National Park & Preserve Alaska
December 12, 2012
Before this week's backcountry patrol, all I knew about putting a "gee pole" on the front of a dog sled was that it sounded dangerous. The gee pole is common in photos of sled dog freighting from the turn of the century, but extremely rare to see on the trails today. It is a long wooden pole lashed onto the right ("gee") side of a heavy dog sled and the musher walks, snowshoes or skis in front of it to steer the load. I was thinking the whole setup seemed sketchy because the braking system is at the rear of the sled where the musher usually stands. As a gee skier you could be dangling in front of the sled load like a fish on a hook if you fall off your skis and how would you stop the charging team?
Grant near Copper Mt" circa 1930. From the personal photo album of Grant H. Pearson, Denali National Park and Preserve Archive, DENA 3065 (DENA-00062)
No one who currently works at the Denali Park kennels had ever used this system before, and we were unsure of exactly how long ago the park staff stopped employing this old trick for traveling with heavy loads. As the mushing world turns more and more towards racing, we feel part of our mission here at Denali is not only preserving the genetics of Alaskan freighting dogs; but also to keep up the traditional freighting skills. Plus, it looked like it could prove pretty useful for us with the odd and heavy loads we often take by dog team.
This summer, the kennels manager connected with a man who was known for his gee pole talents and decided that our current winter staff (all competent skiers) was a good fit for learning this skill. Matt Emslie lived off the Alaskan road system for many years hauling ridiculously large loads around with his sled dogs in the Interior. Having recently re-located to Fairbanks, we invited him to go out on our first backcountry patrol and teach us what his gee pole system looks like on a modern sled.
Photo of setting up the gee pole
Unlike so many outdoor sports that require you to buy all sorts of specialized gear, to get a gee pole on the sled you need things you already have or can get for free at a neighbor's garage: a long wooden pole about 3" in diameter (fire killed spruce is ideal - lightweight and sturdy), some rope, an extra section of gangline, straight downhill skis from the 80s cut pretty short and bindings removed, and a mountain bike tire to make tread on the skis where the bindings used to be. To turn these items into a steering system 1) tie the pole securely onto the frame of the sled with three different points of attachment 2) drill a hole through both ski tips to tie a short length of rope from each ski up to the gangline behind the last dogs.
For all beginners (like us) you need to have a second person riding on the sled runners to brake and control the sled if you fall down. An experienced gee skier, like Matt, with lots of deep snow is just fine to ride the skis and steer the sled from the front with no one else helping.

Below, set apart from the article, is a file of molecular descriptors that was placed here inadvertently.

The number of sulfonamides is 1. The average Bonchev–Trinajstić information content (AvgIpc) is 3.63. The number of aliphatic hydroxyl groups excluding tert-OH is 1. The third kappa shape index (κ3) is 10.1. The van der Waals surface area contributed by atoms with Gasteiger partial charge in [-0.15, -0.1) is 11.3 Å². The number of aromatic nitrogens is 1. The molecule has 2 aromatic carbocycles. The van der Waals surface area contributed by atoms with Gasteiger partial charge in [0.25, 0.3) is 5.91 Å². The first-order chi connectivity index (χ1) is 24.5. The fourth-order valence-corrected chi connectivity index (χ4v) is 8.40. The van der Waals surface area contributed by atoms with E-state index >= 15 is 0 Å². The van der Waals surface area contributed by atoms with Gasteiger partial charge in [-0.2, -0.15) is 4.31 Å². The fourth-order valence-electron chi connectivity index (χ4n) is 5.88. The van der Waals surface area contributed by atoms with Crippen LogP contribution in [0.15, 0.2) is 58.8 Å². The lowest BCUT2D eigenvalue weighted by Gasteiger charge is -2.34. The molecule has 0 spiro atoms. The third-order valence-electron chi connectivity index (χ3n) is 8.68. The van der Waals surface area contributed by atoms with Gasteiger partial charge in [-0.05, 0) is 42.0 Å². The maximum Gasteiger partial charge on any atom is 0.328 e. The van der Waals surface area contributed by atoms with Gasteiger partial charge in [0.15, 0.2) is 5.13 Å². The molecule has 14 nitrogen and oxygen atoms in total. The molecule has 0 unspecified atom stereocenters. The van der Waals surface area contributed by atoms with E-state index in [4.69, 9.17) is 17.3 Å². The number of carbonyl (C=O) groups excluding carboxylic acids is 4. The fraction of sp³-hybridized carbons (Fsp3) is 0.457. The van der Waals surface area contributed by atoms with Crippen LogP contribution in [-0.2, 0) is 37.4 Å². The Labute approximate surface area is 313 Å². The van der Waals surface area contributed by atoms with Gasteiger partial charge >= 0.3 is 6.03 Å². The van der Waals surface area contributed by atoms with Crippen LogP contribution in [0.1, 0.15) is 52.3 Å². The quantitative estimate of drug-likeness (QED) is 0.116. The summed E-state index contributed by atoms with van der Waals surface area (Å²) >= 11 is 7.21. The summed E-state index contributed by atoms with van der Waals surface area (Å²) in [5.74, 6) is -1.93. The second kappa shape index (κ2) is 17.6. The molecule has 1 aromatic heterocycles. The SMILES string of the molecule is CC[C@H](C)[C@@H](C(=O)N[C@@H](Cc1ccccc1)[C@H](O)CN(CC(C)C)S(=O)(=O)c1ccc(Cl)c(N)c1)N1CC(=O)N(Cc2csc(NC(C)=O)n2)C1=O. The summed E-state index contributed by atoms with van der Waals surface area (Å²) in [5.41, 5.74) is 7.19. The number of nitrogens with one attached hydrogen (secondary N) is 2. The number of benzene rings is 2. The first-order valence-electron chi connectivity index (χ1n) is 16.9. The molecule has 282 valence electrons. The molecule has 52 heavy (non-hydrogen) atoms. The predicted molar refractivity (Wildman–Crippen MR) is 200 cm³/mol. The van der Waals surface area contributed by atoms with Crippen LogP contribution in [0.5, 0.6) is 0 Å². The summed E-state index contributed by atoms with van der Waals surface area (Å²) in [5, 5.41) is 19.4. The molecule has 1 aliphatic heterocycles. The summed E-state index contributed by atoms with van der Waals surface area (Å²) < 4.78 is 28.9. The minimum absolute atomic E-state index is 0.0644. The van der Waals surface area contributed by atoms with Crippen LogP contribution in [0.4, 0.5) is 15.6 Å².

Photo of using the gee pole
Ski skills do not directly translate into gee-ski skills. The gee pole skis are merely platforms for you to stand on as you rush over the snow. You cannot snowplow with 8 dogs pulling you and having no bindings means you can't get an edge in to turn them. Matt kept telling us it is very "Zen" - you need to relax, find your center of balance, and enjoy the ride. Some gee pole users (perhaps the snowboarders among us) prefer a single board (often called a "Ouija" board) that drags in front of the sled.
Photo of skier holding onto gee pole for dear life
I found it hard at first to find that Zen as you rush along on narrow skis with a 200 pound sled behind you. At first I held onto the pole for dear life - using the pole as my primary balance point as my legs wobbled around. Eventually you do find that sweet spot of putting your weight just a little back and your hand resting on the pole just to move it right or left. The sharp turns are challenging - but you can step off the skis and pull the pole all the way over as your brake person slows the sled down to a safe speed. This is the true advantage of no bindings to hold your feet on the skis - you can jump off and back on them whenever you need. Miki and Julie Collins (long-time local mushers) wrote that straddling the gangline on gee skis will give a musher a new respect for the courage our dogs have to jump back and forth across the line the way they do all the time.
Photo of sharp corner using gee pole to steer
The patrol season has begun and with it the tradition continues of the park kennels moving freight around the backcountry of the park. After two days of training, we are by no means experts in this old way of moving sleds - but we now have another trick in our bag of skills for freighting heavy loads this winter and in years to come. We think Harry Karstens, Grant Pearson, Bill Nancarrow and all the other Ranger mushers before us here would be happy to see the old ways continue alongside the new.
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